6 1. Warming up to Enumerative Geometry
Letting d be the degree of f(x), we define its homogenization as
(3) F (x0, x1) = x0f
Note that the homogenization satisfies
(4) f(x) = F (ψ0(x)) = F (1, x).
But notice that (4) does not uniquely specify F (x0, x1) given f(x),
since multiplication of F by any power of x0 will not alter the va-
lidity of (4). In other words, we have homogeneous polynomials
F of different degrees which satisfy (4). So we can, if we want to,
replace the occurrence of d in (3) by an integer e d and put
F (x0, x1) = x0f(x1/x0),
which is easily checked to be the unique
homogeneous solution to (4) of degree e. However, when we speak of
the homogenization of f(x), our meaning is (3), i.e., the choice e = d.
The process of going from F (x0, x1) to f(x) by (4) is referred to as
Now let’s go back to the case of a polynomial f(x) of degree 1.
The homogenization of f(x) = a0x + a1 as a polynomial of degree
1 is F (x0, x1) = a0x1 + a1x0. Note how the case a0 = 0 makes no
difference and is treated on equal footing with the case a0 = 0: as
long as f(x) is not the zero polynomial (equivalently, F is not the
zero polynomial), there is exactly one root in P1, namely (x0, x1) =
(−a0, a1).
The homogenization of a general degree 2 polynomial is given by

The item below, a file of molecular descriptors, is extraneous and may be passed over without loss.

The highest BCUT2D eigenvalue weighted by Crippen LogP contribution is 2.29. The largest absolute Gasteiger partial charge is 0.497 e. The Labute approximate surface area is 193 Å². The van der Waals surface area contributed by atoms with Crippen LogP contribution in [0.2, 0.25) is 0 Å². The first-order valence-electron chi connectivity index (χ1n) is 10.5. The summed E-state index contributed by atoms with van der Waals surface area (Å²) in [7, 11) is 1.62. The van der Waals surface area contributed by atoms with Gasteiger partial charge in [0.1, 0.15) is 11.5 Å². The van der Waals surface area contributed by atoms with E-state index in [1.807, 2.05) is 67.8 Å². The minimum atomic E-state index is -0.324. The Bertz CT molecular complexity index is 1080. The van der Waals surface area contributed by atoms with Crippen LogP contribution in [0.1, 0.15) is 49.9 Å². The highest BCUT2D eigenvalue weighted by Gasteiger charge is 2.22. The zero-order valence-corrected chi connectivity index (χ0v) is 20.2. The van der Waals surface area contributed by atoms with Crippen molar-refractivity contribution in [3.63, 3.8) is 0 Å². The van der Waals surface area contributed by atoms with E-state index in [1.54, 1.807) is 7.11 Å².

F (x0, x1) = a0x1 2 + a1x0x1 + a2x0. 2 Again, as long as F is not the zero
polynomial, there are exactly two roots in P1 (including multiplicity).
For example, if a0 = 0, then the roots are (0, 1) and (−a1, a2). Note
that this is exactly what we found earlier: identifying C with U0 via
(1), then the point (0, 1) is thought of as being at infinity, and the
point (−a1, a2) is identified with the point φ0((−a1, a2)) = −a2/a1
found earlier. See Exercise 4.
We can now state an easy generalization:
Theorem 1.2. Any nonzero homogeneous polynomial F (x0, x1) of
degree d has exactly d roots in
including multiplicity.
could more precisely have referred to this as dehomogenization with respect
to x0 to emphasize that x0 is the variable that gets set to 1.
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